Nucleosome Structure
David Marcey

I. Introduction
II. The Histone Octamer
III. The DNA Superhelix

I. Introduction

The nucleosome core particle contains two copies of each histone protein (H2A, H2B, H3 and H4) and 146 basepairs (bp) of superhelical DNA wrapped around this histone octomer. It represents the first order of DNA packaging in the nucleus and as such is the principal structure that determines DNA accessibility.

II. The Histone Octamer

Two copies of each histone protein, H2A, H2B, H3, and H4, are assembled into an octameric disc.

All four histone proteins share a highly similar structural motif, the histone fold, comprising three alpha helices connected by two loops (shown here for H2A):
     alpha1-loop1-alpha2-loop2- alpha3.

The histone octomer consists of four histone heterodimers: two each of H3-H4 and H2A-H2B.

The histone fold motifs of the heterodimers are arranged with the loop1 of one monomer closely juxtaposed to the loop2 of the second monomer, shown here for a H3-H4 heterodimer. An axis of symmetry passes between the two long alpha2-helices of the two monomers.

The H3-H4 heterodimers pair to form a tetramer through interactions of a four-helix bundle (alpha2 and alpha3 of H3 from each dimer). The association of this (H3-H4)2 tetramer with DNA is the first step in nucleosome assembly.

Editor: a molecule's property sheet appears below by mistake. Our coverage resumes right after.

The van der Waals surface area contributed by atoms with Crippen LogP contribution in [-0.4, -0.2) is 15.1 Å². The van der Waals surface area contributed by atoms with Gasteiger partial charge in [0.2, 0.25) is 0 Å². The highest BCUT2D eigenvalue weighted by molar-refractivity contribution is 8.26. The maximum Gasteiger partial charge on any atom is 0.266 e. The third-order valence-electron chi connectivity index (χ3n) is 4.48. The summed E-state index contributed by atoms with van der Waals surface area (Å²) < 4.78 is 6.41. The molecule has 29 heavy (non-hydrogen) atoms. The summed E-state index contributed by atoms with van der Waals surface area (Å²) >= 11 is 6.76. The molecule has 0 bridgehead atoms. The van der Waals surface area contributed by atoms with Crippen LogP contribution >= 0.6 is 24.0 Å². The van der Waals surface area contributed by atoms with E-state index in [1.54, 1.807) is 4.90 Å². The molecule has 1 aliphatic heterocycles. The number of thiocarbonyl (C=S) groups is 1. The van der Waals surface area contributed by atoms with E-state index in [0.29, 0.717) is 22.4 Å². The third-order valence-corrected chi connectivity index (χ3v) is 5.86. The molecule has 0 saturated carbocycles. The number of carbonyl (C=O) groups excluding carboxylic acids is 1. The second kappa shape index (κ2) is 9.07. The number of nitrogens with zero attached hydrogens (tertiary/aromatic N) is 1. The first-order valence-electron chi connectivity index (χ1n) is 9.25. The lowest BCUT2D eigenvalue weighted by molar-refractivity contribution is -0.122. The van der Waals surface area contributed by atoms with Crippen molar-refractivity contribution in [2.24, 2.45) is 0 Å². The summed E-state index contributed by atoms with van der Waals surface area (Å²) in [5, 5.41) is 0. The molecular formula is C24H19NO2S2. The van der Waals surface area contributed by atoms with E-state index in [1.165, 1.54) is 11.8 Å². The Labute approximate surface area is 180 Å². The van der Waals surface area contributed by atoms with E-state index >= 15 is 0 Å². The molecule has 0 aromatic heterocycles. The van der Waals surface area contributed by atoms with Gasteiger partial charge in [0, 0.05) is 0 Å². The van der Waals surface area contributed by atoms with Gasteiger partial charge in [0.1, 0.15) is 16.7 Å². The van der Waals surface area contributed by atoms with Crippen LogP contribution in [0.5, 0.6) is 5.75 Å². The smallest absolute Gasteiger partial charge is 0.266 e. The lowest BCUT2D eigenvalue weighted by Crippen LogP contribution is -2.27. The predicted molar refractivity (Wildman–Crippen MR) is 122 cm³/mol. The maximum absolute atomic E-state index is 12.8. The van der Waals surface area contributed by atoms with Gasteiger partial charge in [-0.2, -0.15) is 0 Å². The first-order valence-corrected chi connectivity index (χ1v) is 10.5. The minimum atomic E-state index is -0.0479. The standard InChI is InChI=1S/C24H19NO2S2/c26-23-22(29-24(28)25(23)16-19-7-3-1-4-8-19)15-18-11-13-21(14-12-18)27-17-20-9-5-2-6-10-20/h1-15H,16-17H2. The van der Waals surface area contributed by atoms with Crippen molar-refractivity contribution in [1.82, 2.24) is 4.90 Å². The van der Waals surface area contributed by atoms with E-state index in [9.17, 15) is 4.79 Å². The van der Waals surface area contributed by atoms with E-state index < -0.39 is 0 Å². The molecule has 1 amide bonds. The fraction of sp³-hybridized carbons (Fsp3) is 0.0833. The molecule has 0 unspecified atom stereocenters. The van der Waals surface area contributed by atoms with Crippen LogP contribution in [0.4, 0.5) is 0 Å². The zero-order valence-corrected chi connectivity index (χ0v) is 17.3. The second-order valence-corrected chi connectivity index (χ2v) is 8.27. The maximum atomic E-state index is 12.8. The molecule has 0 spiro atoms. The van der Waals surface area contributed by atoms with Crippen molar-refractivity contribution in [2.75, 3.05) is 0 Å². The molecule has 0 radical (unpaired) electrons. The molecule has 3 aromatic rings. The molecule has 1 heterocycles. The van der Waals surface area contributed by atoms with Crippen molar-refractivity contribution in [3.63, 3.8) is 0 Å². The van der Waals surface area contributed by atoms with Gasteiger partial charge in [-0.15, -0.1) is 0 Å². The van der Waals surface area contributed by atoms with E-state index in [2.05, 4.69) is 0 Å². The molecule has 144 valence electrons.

Each H2A-H2B heterodimer binds to the (H3-H4)2 tetramer via another, homologous, four-helix bundle (alpha2 and alpha3 from both H2B and H4), joining the H2B and H4 histone folds.

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The DNA Superhelix

146 bp of double helical DNA are wrapped around the histone octomer in a superhelix.

A two-fold symmetry axis falls between the H3-H4 heterodimers and the H2A-H2B heterodimers.

This axis of symmetry intersects a single bp in the center of the superhelix, dividing the 146 bp DNA into 72 bp and 73 bp halves defined by the central bp.

The left-handed DNA superhelix wraps around the histone core in 1.65 turns.

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